Life in a Banana Republic
By Arnold Kling
A banana republic is a country where government obligations swamp total wealth. In a typical banana republic, wealthy individuals race to move their savings overseas to safe havens. Those who fail to do so will suffer from taxation, inflation, and currency devaluation.
There is a term in economics called “Ricardian equivalence.” The idea is that people incorporate government obligations into their personal balance sheets. Imagine that you were the only citizen of your jurisdiction. The government borrows $1000 and gives it to you. Has your net wealth gone up? Obviously not, since when it comes time for the government to repay the debt, the only citizen who can do it is you. If you believe in Ricardian equivalence, then there is no such thing as fiscal stimulus.
In practice, when government borrows and spends, the people who receive the money know who they are better than the people who are going to have to pay it back. That is why fiscal stimulus works…supposedly.
I see the U.S.government incurring many more obligations over the next few years.
–the recession will lower tax revenues and increase spending on things like unemployment benefits. These were known as “built-in stabilizers” back when I was first learning macro.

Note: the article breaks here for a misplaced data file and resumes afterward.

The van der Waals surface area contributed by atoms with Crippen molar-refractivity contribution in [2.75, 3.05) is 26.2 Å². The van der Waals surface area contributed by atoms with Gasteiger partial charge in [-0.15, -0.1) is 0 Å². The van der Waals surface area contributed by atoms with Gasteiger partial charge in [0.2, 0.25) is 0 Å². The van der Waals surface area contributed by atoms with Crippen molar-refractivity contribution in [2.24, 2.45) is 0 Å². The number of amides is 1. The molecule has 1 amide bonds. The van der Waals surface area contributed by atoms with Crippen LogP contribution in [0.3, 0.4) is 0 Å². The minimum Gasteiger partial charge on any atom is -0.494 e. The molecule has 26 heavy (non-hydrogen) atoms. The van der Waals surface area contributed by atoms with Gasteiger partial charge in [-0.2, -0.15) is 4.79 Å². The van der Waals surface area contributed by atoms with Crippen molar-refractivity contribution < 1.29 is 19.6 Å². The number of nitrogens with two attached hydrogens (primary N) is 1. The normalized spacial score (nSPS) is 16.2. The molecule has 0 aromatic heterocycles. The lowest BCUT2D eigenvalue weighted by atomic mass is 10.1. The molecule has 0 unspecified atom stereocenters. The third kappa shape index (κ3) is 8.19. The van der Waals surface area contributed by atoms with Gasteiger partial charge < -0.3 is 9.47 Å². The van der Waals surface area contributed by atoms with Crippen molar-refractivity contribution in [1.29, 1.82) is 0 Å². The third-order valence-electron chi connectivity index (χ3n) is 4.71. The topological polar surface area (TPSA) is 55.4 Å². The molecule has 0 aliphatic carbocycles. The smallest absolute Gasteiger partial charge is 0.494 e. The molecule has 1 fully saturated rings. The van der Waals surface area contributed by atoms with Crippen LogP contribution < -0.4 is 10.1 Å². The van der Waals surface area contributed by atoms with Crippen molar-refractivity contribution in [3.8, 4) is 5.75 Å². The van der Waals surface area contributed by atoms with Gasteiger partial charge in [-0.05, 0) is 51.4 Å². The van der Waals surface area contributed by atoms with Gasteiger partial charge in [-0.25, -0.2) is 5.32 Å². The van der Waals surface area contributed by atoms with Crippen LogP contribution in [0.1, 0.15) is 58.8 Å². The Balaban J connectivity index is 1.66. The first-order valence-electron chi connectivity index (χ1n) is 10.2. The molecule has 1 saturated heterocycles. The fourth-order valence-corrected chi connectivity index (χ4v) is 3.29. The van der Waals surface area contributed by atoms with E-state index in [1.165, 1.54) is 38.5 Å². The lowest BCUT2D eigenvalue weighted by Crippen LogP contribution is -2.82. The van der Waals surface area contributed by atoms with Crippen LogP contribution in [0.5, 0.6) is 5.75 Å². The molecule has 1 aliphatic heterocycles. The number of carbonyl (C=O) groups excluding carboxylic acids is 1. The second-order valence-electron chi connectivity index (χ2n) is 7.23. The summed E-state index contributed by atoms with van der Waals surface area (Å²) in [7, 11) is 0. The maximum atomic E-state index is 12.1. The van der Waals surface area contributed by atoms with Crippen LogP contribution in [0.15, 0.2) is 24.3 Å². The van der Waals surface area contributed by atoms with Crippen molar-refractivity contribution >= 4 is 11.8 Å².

–the Troubled Asset Relief Program was originally billed as a way for taxpayers to invest in undervalued mortgage assets in a reverse auction and make a profit. So far, not one cent has been spent on buying undervalued mortgage assets in a reverse auction. It seems likely that the program will be, or already has been, transformed into a pure spending program. Personally, I was never a fan of buying mortgage securities. But if we’re not going to do that, the honest thing to do would be to repeal the bill that passed in September and pass a new bill.
–The stock market crash has hit state and local government pension funds as well as those of us trying to save for retirement. The assumption has to be that there will be a full Federal bailout of the state and local pension funds, which ultimately has to be paid for by taking money away from those of us trying to save for retirement.
My point is that sooner or later the U.S. government is going to have to get serious about stripping the assets of those of us who have tried to live within our means. Sooner or later, the profligate are going to take from the prudent, the grasshopper is going to confiscate the property of the ants.
If you’ve got wealth, you need to find a haven for it. You don’t want to keep it in a banana republic for too long.